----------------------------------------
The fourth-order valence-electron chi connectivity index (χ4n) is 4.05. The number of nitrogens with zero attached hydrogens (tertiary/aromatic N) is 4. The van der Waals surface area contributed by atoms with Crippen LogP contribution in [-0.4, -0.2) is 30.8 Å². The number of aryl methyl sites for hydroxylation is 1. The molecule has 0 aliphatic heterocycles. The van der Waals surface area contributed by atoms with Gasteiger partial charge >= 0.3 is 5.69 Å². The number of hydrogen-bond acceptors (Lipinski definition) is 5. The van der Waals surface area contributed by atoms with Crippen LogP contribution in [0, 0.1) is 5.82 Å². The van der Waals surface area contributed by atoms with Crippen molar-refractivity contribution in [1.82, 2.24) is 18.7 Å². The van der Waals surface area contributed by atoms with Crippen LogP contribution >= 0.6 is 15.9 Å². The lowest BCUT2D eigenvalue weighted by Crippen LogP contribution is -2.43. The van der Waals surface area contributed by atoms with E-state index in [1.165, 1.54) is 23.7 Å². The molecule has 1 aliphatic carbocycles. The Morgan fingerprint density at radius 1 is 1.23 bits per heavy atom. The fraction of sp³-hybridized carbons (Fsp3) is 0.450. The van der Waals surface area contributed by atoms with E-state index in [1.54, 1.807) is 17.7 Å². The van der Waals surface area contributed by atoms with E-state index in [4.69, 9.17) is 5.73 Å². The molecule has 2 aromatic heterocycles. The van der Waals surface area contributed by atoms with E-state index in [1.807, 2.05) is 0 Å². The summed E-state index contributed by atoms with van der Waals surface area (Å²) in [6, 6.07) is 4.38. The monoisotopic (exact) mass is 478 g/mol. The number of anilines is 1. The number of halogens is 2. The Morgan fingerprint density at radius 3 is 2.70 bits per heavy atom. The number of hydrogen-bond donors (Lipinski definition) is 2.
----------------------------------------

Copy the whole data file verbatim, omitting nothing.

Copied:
The fourth-order valence-electron chi connectivity index (χ4n) is 4.05. The number of nitrogens with zero attached hydrogens (tertiary/aromatic N) is 4. The van der Waals surface area contributed by atoms with Crippen LogP contribution in [-0.4, -0.2) is 30.8 Å². The number of aryl methyl sites for hydroxylation is 1. The molecule has 0 aliphatic heterocycles. The van der Waals surface area contributed by atoms with Gasteiger partial charge >= 0.3 is 5.69 Å². The number of hydrogen-bond acceptors (Lipinski definition) is 5. The van der Waals surface area contributed by atoms with Crippen LogP contribution in [0, 0.1) is 5.82 Å². The van der Waals surface area contributed by atoms with Crippen molar-refractivity contribution in [1.82, 2.24) is 18.7 Å². The van der Waals surface area contributed by atoms with Crippen LogP contribution >= 0.6 is 15.9 Å². The lowest BCUT2D eigenvalue weighted by Crippen LogP contribution is -2.43. The van der Waals surface area contributed by atoms with E-state index in [1.165, 1.54) is 23.7 Å². The molecule has 1 aliphatic carbocycles. The Morgan fingerprint density at radius 1 is 1.23 bits per heavy atom. The fraction of sp³-hybridized carbons (Fsp3) is 0.450. The van der Waals surface area contributed by atoms with E-state index in [1.54, 1.807) is 17.7 Å². The van der Waals surface area contributed by atoms with E-state index in [4.69, 9.17) is 5.73 Å². The molecule has 2 aromatic heterocycles. The van der Waals surface area contributed by atoms with E-state index in [1.807, 2.05) is 0 Å². The summed E-state index contributed by atoms with van der Waals surface area (Å²) in [6, 6.07) is 4.38. The monoisotopic (exact) mass is 478 g/mol. The number of anilines is 1. The number of halogens is 2. The Morgan fingerprint density at radius 3 is 2.70 bits per heavy atom. The number of hydrogen-bond donors (Lipinski definition) is 2.